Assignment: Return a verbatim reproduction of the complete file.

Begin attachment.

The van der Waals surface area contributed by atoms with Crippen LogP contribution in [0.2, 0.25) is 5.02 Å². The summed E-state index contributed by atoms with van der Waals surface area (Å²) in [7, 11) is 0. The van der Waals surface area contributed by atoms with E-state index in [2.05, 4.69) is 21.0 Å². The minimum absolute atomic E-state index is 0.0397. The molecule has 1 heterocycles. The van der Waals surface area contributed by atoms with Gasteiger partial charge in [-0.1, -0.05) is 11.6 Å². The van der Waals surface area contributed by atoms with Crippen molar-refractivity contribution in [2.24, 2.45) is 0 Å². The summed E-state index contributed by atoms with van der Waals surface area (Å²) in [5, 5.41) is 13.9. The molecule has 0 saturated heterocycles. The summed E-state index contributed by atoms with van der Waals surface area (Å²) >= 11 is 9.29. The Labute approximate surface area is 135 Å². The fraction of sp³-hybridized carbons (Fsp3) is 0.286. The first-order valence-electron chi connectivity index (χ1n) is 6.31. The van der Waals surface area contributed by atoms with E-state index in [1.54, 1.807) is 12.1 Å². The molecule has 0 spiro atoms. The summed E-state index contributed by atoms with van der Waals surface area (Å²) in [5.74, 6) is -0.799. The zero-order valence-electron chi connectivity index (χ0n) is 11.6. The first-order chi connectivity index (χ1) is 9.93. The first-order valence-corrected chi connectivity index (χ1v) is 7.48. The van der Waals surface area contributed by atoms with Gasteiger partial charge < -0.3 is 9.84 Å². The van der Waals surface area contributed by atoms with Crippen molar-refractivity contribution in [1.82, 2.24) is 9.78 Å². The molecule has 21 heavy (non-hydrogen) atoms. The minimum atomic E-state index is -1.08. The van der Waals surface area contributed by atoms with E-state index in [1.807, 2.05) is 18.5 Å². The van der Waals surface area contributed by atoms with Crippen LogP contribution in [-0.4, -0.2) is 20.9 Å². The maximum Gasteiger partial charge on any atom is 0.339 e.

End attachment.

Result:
The van der Waals surface area contributed by atoms with Crippen LogP contribution in [0.2, 0.25) is 5.02 Å². The summed E-state index contributed by atoms with van der Waals surface area (Å²) in [7, 11) is 0. The van der Waals surface area contributed by atoms with E-state index in [2.05, 4.69) is 21.0 Å². The minimum absolute atomic E-state index is 0.0397. The molecule has 1 heterocycles. The van der Waals surface area contributed by atoms with Gasteiger partial charge in [-0.1, -0.05) is 11.6 Å². The van der Waals surface area contributed by atoms with Crippen molar-refractivity contribution in [2.24, 2.45) is 0 Å². The summed E-state index contributed by atoms with van der Waals surface area (Å²) in [5, 5.41) is 13.9. The molecule has 0 saturated heterocycles. The summed E-state index contributed by atoms with van der Waals surface area (Å²) >= 11 is 9.29. The Labute approximate surface area is 135 Å². The fraction of sp³-hybridized carbons (Fsp3) is 0.286. The first-order valence-electron chi connectivity index (χ1n) is 6.31. The van der Waals surface area contributed by atoms with E-state index in [1.54, 1.807) is 12.1 Å². The molecule has 0 spiro atoms. The summed E-state index contributed by atoms with van der Waals surface area (Å²) in [5.74, 6) is -0.799. The zero-order valence-electron chi connectivity index (χ0n) is 11.6. The first-order chi connectivity index (χ1) is 9.93. The first-order valence-corrected chi connectivity index (χ1v) is 7.48. The van der Waals surface area contributed by atoms with Gasteiger partial charge < -0.3 is 9.84 Å². The van der Waals surface area contributed by atoms with Crippen molar-refractivity contribution in [1.82, 2.24) is 9.78 Å². The molecule has 21 heavy (non-hydrogen) atoms. The minimum atomic E-state index is -1.08. The van der Waals surface area contributed by atoms with E-state index in [1.807, 2.05) is 18.5 Å². The van der Waals surface area contributed by atoms with Crippen LogP contribution in [-0.4, -0.2) is 20.9 Å². The maximum Gasteiger partial charge on any atom is 0.339 e.